13 reasons why the Manito Ahbee Festival is a can’t-miss experience  - Dancers in their regalia at last year's Manito Ahbee Festival (photo by Jen Doerksen courtesy of Manito Ahbee Festival)

Dancers in their regalia at last year's Manito Ahbee Festival (photo by Jen Doerksen courtesy of Manito Ahbee Festival)

By: Only in the Peg April 28, 2018 //

This spring Turtle Island’s largest Indigenous all-in-one arts, culture and music festivals is celebrating 13 years! 

From May 16 to 20, the 2018 Manito Ahbee Festival will bring together First Nations peoples from across the continent at venues including The Forks (for the kick-off at the Oodena Circle), Delta Hotel Winnipeg, the University of Winnipeg, the Club Regent Event Centre, and the RBC Convention Centre. 

While we could easily list 100 reasons to go, here’s 13 of our favourite things about Manito Ahbee.

1. The Lighting of the Sacred Fire – The area where the The Forks is now situated – that being the intersection of the Red and Assiniboine Rivers – has played host to over six thousand years of Indigenous history, making it the ideal spot to start one of the world’s great Indigenous festivals. 

To kick off the start of Manito Ahbee, you can come join chiefs, dignitaries and members from First Nations from across North America as the sacred fire is lit in the middle of the Oodena Celebration Circle. There will also be a traditional Friendship Dance, a pipe ceremony, and songs and drumming to whet your appetite for all the festivities that lay ahead. (May 16, starting at noon.)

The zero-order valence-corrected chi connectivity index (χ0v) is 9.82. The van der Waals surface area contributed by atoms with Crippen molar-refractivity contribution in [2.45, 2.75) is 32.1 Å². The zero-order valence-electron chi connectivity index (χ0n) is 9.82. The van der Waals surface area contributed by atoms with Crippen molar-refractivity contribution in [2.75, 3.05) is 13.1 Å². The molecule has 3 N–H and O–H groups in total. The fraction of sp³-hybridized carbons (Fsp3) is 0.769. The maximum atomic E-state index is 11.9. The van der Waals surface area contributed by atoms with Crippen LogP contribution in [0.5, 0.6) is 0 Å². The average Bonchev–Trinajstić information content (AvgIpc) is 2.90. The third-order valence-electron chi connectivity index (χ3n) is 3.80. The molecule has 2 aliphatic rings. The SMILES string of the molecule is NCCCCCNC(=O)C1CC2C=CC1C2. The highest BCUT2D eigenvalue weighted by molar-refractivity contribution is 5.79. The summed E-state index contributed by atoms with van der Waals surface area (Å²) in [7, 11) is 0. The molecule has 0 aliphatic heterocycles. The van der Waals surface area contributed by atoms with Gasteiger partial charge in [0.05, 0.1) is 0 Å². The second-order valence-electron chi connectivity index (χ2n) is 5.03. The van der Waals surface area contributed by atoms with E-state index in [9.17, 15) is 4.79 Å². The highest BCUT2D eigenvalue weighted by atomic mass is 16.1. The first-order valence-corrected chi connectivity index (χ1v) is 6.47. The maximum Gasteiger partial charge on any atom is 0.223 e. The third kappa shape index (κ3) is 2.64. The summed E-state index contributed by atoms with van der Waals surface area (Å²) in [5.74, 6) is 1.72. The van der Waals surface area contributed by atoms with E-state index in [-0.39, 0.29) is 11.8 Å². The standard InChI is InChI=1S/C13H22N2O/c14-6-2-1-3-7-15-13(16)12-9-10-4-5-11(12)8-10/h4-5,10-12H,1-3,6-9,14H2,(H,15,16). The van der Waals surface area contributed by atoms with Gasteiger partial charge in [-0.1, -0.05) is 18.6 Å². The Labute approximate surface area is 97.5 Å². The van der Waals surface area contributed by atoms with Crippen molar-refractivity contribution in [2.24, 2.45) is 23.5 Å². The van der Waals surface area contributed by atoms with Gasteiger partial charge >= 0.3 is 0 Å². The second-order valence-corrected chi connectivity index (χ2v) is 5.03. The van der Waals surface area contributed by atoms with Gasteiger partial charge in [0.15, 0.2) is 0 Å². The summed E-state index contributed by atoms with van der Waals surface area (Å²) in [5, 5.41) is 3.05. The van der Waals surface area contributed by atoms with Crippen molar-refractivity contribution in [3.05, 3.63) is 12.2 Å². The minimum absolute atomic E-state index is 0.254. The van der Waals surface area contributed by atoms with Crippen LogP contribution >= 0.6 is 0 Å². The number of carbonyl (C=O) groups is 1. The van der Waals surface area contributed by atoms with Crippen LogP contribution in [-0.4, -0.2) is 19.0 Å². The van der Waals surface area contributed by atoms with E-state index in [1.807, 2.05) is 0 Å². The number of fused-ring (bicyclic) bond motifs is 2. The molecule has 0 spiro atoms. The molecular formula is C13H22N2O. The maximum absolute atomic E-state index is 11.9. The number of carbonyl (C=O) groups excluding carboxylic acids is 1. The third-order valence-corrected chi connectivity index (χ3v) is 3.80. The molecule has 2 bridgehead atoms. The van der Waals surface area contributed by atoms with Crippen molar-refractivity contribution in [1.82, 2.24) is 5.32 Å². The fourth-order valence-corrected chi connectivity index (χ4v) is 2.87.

2. Fast Feet – The Metis community has their own unique style of dancing – locally known as the Red River Jig – that puts new meaning to fancy foot work. During Getting Jiggy With It (May 20 at the RBC Convention Centre starting at 10 a.m.), you can see this enthralling dance style in both a Square Dance Exhibition and Jigging Competition, where spellbindingly fast footwork is accompanied by some frenzied fiddle playing. It’s truly incredible.

3. Original works of art – Join over 5,000 people at the RBC Convention Centre Winnipeg during the Indigenous Marketplace and Trade Show where you’ll be able to buy one-of-a-kind items like paintings, moccasins, sculptures, textiles and so much more.

4. The Music – On top of all the live drumming and singing your senses can feast on during the International Pow Wow, Manito Ahbee also features the CBC Music Indigenous Music Awards (Friday, May 18 at the Club Regent Event Centre ), “the world's premier awards show awards show recognizing the accomplishments of Indigenous recording artists and music industry professionals from around the globe.” 

During the show, you’ll see and hear from some of the best Indigenous artists in blues, country, electronic, folk, pow wow, hand drum, rap, and rock, including Ansley SimpsonChase Manhattan and Theland KicknoswayDakhká Khwáan Dancers with DJ DASH, Indian CityKristi Lane Sinclair, and Pat Vegas (Redbone). You can find the full list of nominees here.

5. Even more music! – Manito Ahbee also provides a great networking opportunity for up-and-coming musicians. During the Indigenous Music Conference (May 17-18, Delta Hotel), musicians can meet artistic directors, marketers, agents and fellow musicians who can help get their music into more hands.